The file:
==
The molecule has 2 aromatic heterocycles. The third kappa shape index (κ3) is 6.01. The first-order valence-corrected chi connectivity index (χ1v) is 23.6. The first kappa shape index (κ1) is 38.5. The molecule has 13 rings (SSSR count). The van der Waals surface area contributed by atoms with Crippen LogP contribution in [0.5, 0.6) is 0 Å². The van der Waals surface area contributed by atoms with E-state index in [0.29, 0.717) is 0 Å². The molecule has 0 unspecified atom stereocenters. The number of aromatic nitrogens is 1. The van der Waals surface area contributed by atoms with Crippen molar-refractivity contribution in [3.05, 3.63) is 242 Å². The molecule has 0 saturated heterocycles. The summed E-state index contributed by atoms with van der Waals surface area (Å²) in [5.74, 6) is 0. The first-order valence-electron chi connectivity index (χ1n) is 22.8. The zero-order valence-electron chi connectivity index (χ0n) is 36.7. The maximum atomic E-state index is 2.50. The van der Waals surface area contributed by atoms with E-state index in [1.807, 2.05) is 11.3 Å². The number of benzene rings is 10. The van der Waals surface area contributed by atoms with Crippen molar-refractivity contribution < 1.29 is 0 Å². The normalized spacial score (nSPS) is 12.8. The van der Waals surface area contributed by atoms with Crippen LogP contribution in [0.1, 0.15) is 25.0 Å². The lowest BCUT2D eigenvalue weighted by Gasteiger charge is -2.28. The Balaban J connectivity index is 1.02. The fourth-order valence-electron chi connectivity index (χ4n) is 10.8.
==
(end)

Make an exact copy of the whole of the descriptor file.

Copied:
The molecule has 2 aromatic heterocycles. The third kappa shape index (κ3) is 6.01. The first-order valence-corrected chi connectivity index (χ1v) is 23.6. The first kappa shape index (κ1) is 38.5. The molecule has 13 rings (SSSR count). The van der Waals surface area contributed by atoms with Crippen LogP contribution in [0.5, 0.6) is 0 Å². The van der Waals surface area contributed by atoms with E-state index in [0.29, 0.717) is 0 Å². The molecule has 0 unspecified atom stereocenters. The number of aromatic nitrogens is 1. The van der Waals surface area contributed by atoms with Crippen molar-refractivity contribution in [3.05, 3.63) is 242 Å². The molecule has 0 saturated heterocycles. The summed E-state index contributed by atoms with van der Waals surface area (Å²) in [5.74, 6) is 0. The first-order valence-electron chi connectivity index (χ1n) is 22.8. The zero-order valence-electron chi connectivity index (χ0n) is 36.7. The maximum atomic E-state index is 2.50. The van der Waals surface area contributed by atoms with E-state index in [1.807, 2.05) is 11.3 Å². The number of benzene rings is 10. The van der Waals surface area contributed by atoms with Crippen molar-refractivity contribution < 1.29 is 0 Å². The normalized spacial score (nSPS) is 12.8. The van der Waals surface area contributed by atoms with Crippen LogP contribution in [0.1, 0.15) is 25.0 Å². The lowest BCUT2D eigenvalue weighted by Gasteiger charge is -2.28. The Balaban J connectivity index is 1.02. The fourth-order valence-electron chi connectivity index (χ4n) is 10.8.